ICYMI: Shaheen Participates in Washington Post Live Discussion on the Future of Afghan Women & Girls under Taliban Rule

September 02, 2021

wapo live event

(Manchester, NH) – Yesterday, U.S. Senator Jeanne Shaheen (D-NH) participated in a live virtual discussion hosted by the Washington Post to discuss the future of Afghan women and girls. Shaheen highlighted her efforts over the years to ensure the voices and rights of Afghan women and girls are prioritized and protected, as well as implications for Afghan women now that the U.S military mission has concluded in Afghanistan. Shaheen was joined by Judge Najla Ayoubi, the Chief of Global Programs at Every Woman Treaty and a former Afghan judge, and the discussion was moderated by Frances Stead Sellers, a senior writer at the Washington Post. 

Here are some highlights from what Shaheen shared during the discussion:

On evacuating those who remain in danger in Afghanistan: “We didn’t get everyone out who I think needs to be out…There’s unfinished work to be done. I hope we will all stay committed to ensuring that anybody who wants to leave Afghanistan – whether it’s a special visa applicant, whether it’s women and girls who are threatened, or other groups – we will continue to work to see that they can leave the country.”

On her leadership fighting for Afghan women and girls and their fate under Taliban rule: “This is something that I’ve been talking about for a number of years, particularly when the prior Trump administration was negotiating with the Taliban. I raised concerns with former Secretary Pompeo, with Ambassador Khalilzad that women were not represented at the table despite the fact that we have legislation on the books signed by former President Trump that says in conflict areas, women should be at the negotiating table…Those messages fell on deaf ears. Now we are dealing with a situation where women and girls are not represented…and there are no assurances for them going forward.”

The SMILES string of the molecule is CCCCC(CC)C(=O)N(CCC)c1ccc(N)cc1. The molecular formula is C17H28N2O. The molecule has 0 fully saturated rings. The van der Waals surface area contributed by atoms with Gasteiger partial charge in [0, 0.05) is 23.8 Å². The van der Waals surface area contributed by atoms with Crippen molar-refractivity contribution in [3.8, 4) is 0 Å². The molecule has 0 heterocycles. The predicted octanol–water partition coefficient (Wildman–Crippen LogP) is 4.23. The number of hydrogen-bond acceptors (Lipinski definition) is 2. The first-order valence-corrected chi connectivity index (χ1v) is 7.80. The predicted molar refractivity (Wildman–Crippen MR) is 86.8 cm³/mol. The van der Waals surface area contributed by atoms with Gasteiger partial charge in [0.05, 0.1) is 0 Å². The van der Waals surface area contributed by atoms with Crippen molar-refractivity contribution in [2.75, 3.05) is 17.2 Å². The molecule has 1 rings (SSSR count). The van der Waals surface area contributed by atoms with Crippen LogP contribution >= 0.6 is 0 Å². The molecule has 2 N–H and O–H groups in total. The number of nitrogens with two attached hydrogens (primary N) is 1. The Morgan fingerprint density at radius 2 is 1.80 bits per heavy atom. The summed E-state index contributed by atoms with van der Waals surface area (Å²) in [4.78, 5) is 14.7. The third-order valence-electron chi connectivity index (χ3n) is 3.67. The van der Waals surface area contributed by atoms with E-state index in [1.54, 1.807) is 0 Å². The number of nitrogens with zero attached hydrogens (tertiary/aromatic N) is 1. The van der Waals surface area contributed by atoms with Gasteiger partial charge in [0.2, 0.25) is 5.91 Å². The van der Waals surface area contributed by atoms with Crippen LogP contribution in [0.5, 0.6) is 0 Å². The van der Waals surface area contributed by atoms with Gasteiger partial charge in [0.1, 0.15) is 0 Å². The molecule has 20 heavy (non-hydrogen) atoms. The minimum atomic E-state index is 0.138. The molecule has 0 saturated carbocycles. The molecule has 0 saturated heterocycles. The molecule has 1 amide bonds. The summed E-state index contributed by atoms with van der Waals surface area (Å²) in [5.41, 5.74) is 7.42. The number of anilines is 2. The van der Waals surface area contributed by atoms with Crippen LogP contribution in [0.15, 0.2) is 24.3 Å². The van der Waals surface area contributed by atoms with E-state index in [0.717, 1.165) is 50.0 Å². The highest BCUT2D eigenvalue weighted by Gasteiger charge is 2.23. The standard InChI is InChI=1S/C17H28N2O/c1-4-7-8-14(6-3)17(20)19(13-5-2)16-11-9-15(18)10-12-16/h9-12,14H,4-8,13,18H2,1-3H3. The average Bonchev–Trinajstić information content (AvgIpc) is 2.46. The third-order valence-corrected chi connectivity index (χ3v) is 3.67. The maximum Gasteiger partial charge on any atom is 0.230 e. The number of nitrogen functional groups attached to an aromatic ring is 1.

On holding the Taliban accountable: “Part of what we need to do is assure that any economic assistance and humanitarian assurance, and as we’re looking at diplomatic recognition, that that is all conditioned on what we see from the Taliban – how they treat not just women and girls, but other minorities in the country, and what they’re doing about human rights and basic necessities…The reports that are coming out right now are very mixed.”

You can watch the full discussion here.

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